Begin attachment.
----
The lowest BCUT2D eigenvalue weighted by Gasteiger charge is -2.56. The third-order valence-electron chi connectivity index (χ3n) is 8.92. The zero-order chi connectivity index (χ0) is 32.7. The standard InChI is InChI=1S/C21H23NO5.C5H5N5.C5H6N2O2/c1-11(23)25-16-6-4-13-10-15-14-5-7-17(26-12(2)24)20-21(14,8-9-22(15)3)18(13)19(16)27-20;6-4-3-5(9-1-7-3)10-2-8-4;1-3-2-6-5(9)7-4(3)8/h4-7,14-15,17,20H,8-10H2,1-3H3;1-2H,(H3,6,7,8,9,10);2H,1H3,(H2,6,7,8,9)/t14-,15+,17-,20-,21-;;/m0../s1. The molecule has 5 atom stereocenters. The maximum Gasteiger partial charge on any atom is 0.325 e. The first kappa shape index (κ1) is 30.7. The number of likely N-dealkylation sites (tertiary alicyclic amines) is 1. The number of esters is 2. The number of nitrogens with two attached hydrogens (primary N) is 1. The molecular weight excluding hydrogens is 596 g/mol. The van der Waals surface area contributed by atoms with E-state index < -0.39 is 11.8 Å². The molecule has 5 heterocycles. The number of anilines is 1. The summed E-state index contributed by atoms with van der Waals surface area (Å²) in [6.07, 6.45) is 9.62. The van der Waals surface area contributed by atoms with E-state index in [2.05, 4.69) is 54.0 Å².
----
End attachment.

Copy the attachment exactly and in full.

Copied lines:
The lowest BCUT2D eigenvalue weighted by Gasteiger charge is -2.56. The third-order valence-electron chi connectivity index (χ3n) is 8.92. The zero-order chi connectivity index (χ0) is 32.7. The standard InChI is InChI=1S/C21H23NO5.C5H5N5.C5H6N2O2/c1-11(23)25-16-6-4-13-10-15-14-5-7-17(26-12(2)24)20-21(14,8-9-22(15)3)18(13)19(16)27-20;6-4-3-5(9-1-7-3)10-2-8-4;1-3-2-6-5(9)7-4(3)8/h4-7,14-15,17,20H,8-10H2,1-3H3;1-2H,(H3,6,7,8,9,10);2H,1H3,(H2,6,7,8,9)/t14-,15+,17-,20-,21-;;/m0../s1. The molecule has 5 atom stereocenters. The maximum Gasteiger partial charge on any atom is 0.325 e. The first kappa shape index (κ1) is 30.7. The number of likely N-dealkylation sites (tertiary alicyclic amines) is 1. The number of esters is 2. The number of nitrogens with two attached hydrogens (primary N) is 1. The molecular weight excluding hydrogens is 596 g/mol. The van der Waals surface area contributed by atoms with E-state index < -0.39 is 11.8 Å². The molecule has 5 heterocycles. The number of anilines is 1. The summed E-state index contributed by atoms with van der Waals surface area (Å²) in [6.07, 6.45) is 9.62. The van der Waals surface area contributed by atoms with E-state index in [2.05, 4.69) is 54.0 Å².